# 10.4: Enumeration

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A census of the population may be conducted after, or at the same time as, mapping. The census will involve the collection of information on the composition of each household and demographic, and possibly other, data on each household member.

## 4.1 Organization of enumeration of households

A combination of speed and accuracy is required in the conduct of a census. It is useful to draw a flow chart of the data collection and processing operations. Simple examples of such charts are shown in Figure 10.2 for collection of data on paper or on an electronic device.

(a) Data collected on paper

(b) Data collected on a digital device

Figure 10.2 flow chart of census data collection.

A field manual is essential and should include a checklist of equipment that the interviewers will need to take with them each day (see Chapter 16).

## 4.2 Definition of dwelling units

The definition of a village and a household (or compound) within a village will vary, depending on the location of the trial. Villages generally share the same leaders, although the inhabitants may be dispersed over a wide area. In parts of Africa, for example, in the Sahel zone of West Africa, a compound is a cluster of households fenced or partitioned off from other compounds and may have features, such as a well or latrine, which all the households of a particular compound share. In parts of Asia, such as in parts of Borneo and Indonesia, several households live together in a single building called a ‘longhouse’.

A household is usually defined as a nuclear or extended family group, whose members usually eat together (the ‘from the same cooking pot’ definition of a household). The exact definition of a household should be decided before mapping and enumeration begin and clearly defined in the field manual. Households can be spread over several buildings, or several households may share the same building. There are no uniquely correct ways of defining households, compounds, or dwellings, but, in any particular study, it is important that clear definitions are agreed for all of the different terms to be used in describing people’s living arrangements. New investigators in an area should find out what systems others have used who have worked in the same area, and whether or not these worked satisfactorily.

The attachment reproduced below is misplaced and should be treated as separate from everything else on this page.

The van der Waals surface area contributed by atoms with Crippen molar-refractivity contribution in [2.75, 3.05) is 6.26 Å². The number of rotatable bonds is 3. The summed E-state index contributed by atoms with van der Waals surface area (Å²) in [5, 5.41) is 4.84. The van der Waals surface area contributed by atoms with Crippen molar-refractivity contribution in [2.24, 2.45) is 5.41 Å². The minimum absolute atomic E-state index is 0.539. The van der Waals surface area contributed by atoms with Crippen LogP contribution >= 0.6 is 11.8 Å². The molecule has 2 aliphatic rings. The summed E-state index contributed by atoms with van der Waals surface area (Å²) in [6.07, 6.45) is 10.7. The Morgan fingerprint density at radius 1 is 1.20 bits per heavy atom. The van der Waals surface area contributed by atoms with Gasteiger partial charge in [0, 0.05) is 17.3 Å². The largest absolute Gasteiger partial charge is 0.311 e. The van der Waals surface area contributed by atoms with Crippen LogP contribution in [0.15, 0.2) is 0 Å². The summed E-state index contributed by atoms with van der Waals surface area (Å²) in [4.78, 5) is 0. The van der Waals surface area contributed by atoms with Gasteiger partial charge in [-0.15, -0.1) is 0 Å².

## 4.3 De facto and de jure populations

Before conducting a census, it is necessary to decide which individuals will be registered as members of the study population. The two commonest options are the so-called de facto and de jure populations. The de jure population comprises the ‘normal residents’ and includes individuals who usually live in a particular household but who may be absent during the enumeration. The de facto population consists of those who slept in the household the night before the census. In national censuses, it is usual to enumerate the de facto population, but, for the purpose of most intervention trials, the de jure population is the most appropriate. In some cultures, the definition of household membership may be difficult to specify. Some individuals may live in one household but spend a significant amount of time in another household either within or outside the study area. These individuals may be incorrectly enumerated twice, unless care is taken to assess the unique ‘normal’ domicile of each person. When using a de jure enumeration, each resident’s status can be recorded as ‘absent’ or ‘present’. This will give some indication of the degree of temporary migration and would allow the calculation of the de facto population from the de jure census. Similarly, fieldworkers will have to distinguish between ‘temporary’ visitors and those who will remain for a long time. It may be difficult to obtain such information reliably, as respondents may inform a fieldworker that a temporary visitor is ‘permanent’ if it is thought that some benefit may derive from this. The definition of who is a normal resident will depend upon the objectives of the trial. It is important to decide upon a period of time that a person should have been in or out of a community to be considered as having migrated in or out. In general, a clear and full definition is required as to who should be considered as a resident, especially in long-term studies that may involve multiple census updates.